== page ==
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Author Archives: Sharon Neufeldt
A simple Google search for a product or service usually unleashes a flood of sources both denouncing and celebrating it. The chatter accompanying food, health, or beauty products/procedures is often intimately tied to the science of chemistry. Unfortunately, most consumers … Continue reading
Targeted drug delivery is a popular area of research that melds together the disciplines of chemistry, medicine, and materials. The basic idea is to develop ways to give a person a and somehow get that medicine to go to exactly … Continue reading
In stark contrast to the Bieber-obsessed Wii-playing youth of today (and I mean that in the nicest way possible), here is a direct quote from an article written in the 1920’s: “More and more the students are learning science out … Continue reading
Doctors and researchers have observed an improvement in the survival rate of cancer patients when they are given a combination of a chemotherapeutic drug (cancer-killing drug) and an antiangiogenic drug (a drug that inhibits the growth of new blood vessels). … Continue reading
Someday in the distant future, I hope to be able to explain my own research project to my parents without making up lies about how I’m curing cancer. Perhaps if they understand my chemistry a bit, they won’t feel the … Continue reading
For most animal species, males must compete with one another to win the attention of a female. This competition can involve active sparring – for example, bighorn sheep will sometimes clash heads over a lady sheep. For other animals, such … Continue reading
It’s been a while since we heard news about Brazilian Blowout, the controversial hair straightening treatment that brings up the philosophical question “What does it mean to be formaldehyde?”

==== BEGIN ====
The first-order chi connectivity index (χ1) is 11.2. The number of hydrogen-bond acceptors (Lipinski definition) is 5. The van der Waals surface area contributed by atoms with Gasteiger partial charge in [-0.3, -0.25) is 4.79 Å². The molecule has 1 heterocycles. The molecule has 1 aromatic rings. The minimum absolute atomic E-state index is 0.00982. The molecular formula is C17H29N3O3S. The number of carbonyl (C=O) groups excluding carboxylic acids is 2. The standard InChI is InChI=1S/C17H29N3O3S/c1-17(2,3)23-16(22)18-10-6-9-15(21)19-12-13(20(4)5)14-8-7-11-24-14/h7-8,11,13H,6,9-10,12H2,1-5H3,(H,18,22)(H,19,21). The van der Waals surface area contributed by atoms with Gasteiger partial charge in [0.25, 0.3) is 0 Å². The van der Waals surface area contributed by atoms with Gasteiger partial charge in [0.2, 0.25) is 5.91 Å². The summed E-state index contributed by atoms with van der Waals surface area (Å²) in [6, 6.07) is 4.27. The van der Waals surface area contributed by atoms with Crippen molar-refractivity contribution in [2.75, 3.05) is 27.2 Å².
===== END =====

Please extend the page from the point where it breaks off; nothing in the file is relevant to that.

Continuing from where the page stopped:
Wearing your heart on your sleeve is merely an adage, but most people do display their emotions – even if unintentionally – on their faces. Women tend to be better than men at reading other people’s subtle facial cues, especially … Continue reading
For the Super Bowl this year, I made one my favorite recipes – fresh salsa. Someone with on their hands could write an entire textbook chapter about the chemistry of salsa, but here’s a little Cliff Notes version. Warning: it’s … Continue reading
Animal secretions (gross) often contain molecules that perform clever functions. Here are a few examples, accompanied by morsels of chemistry facts.
Whether you’re young or post-young, there’s no time like the present to get into an exercise routine. Besides helping with weight loss and improving cardiovascular fitness, more and more evidence suggests that aerobic exercise can delay – and even reverse … Continue reading
While researching investment choices for my new I’m-trying-to-be-a-responsible-adult Roth IRA, I eventually grew impatient with analyst predictions and just started searching for interesting ticker symbols.
Human bodies are naturally equipped with elaborate defense mechanisms to squelch intruding microorganisms. But some viruses, like HIV, are able to slip under the immune system radar and set up permanent residence in a human host. Exactly how this feat … Continue reading
I grew up in a HOT climate (below), where we didn’t have to deal with the kind of weather that we have right now in most of the country. Back home, occasional road signs near overpasses nonchalantly suggest that “Ice … Continue reading
A new study reveals that even – those squishy little single-celled organisms – know how to save up for a rainy day. Scientists at Rice University have discovered that some members of a like to save up food for when … Continue reading
A widespread disorder affecting a staggering number of citizens in developed countries, including the U.S., has recently been brought into the spotlight.
I bought some ginger tea a little while back, but it turned out a little disappointing. Despite steeping the tea for longer than the prescribed 5–10 minutes, I could barely detect any of the characteristic spicy flavor that I was … Continue reading
Choking under pressure can happen to the best of us. Students with test anxiety often perform below their abilities, and baseball pitchers can let ruin a perfect game.
Almost all plants and animals have an internal “clock” – called a circadian clock – that synchronizes our biological rhythms with Earth’s cycle of day and night. Conveniently, our biological clocks are best at synchronizing to a 24 hour day, … Continue reading